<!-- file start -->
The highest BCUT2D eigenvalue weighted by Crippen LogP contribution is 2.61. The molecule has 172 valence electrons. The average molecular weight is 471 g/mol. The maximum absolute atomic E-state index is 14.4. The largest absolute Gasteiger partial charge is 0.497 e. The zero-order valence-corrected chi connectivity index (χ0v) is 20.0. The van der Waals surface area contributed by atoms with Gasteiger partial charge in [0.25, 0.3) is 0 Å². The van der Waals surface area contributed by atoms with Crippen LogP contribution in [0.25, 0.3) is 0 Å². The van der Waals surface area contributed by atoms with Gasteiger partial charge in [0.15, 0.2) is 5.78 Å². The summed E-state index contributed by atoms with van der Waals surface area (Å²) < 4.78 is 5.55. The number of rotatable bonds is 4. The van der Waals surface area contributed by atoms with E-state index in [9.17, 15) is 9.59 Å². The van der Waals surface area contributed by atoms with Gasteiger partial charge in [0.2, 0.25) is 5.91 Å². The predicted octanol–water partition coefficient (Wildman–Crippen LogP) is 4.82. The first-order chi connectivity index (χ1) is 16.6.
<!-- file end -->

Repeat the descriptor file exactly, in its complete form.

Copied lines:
The highest BCUT2D eigenvalue weighted by Crippen LogP contribution is 2.61. The molecule has 172 valence electrons. The average molecular weight is 471 g/mol. The maximum absolute atomic E-state index is 14.4. The largest absolute Gasteiger partial charge is 0.497 e. The zero-order valence-corrected chi connectivity index (χ0v) is 20.0. The van der Waals surface area contributed by atoms with Gasteiger partial charge in [0.25, 0.3) is 0 Å². The van der Waals surface area contributed by atoms with Crippen LogP contribution in [0.25, 0.3) is 0 Å². The van der Waals surface area contributed by atoms with Gasteiger partial charge in [0.15, 0.2) is 5.78 Å². The summed E-state index contributed by atoms with van der Waals surface area (Å²) < 4.78 is 5.55. The number of rotatable bonds is 4. The van der Waals surface area contributed by atoms with E-state index in [9.17, 15) is 9.59 Å². The van der Waals surface area contributed by atoms with Gasteiger partial charge in [0.2, 0.25) is 5.91 Å². The predicted octanol–water partition coefficient (Wildman–Crippen LogP) is 4.82. The first-order chi connectivity index (χ1) is 16.6.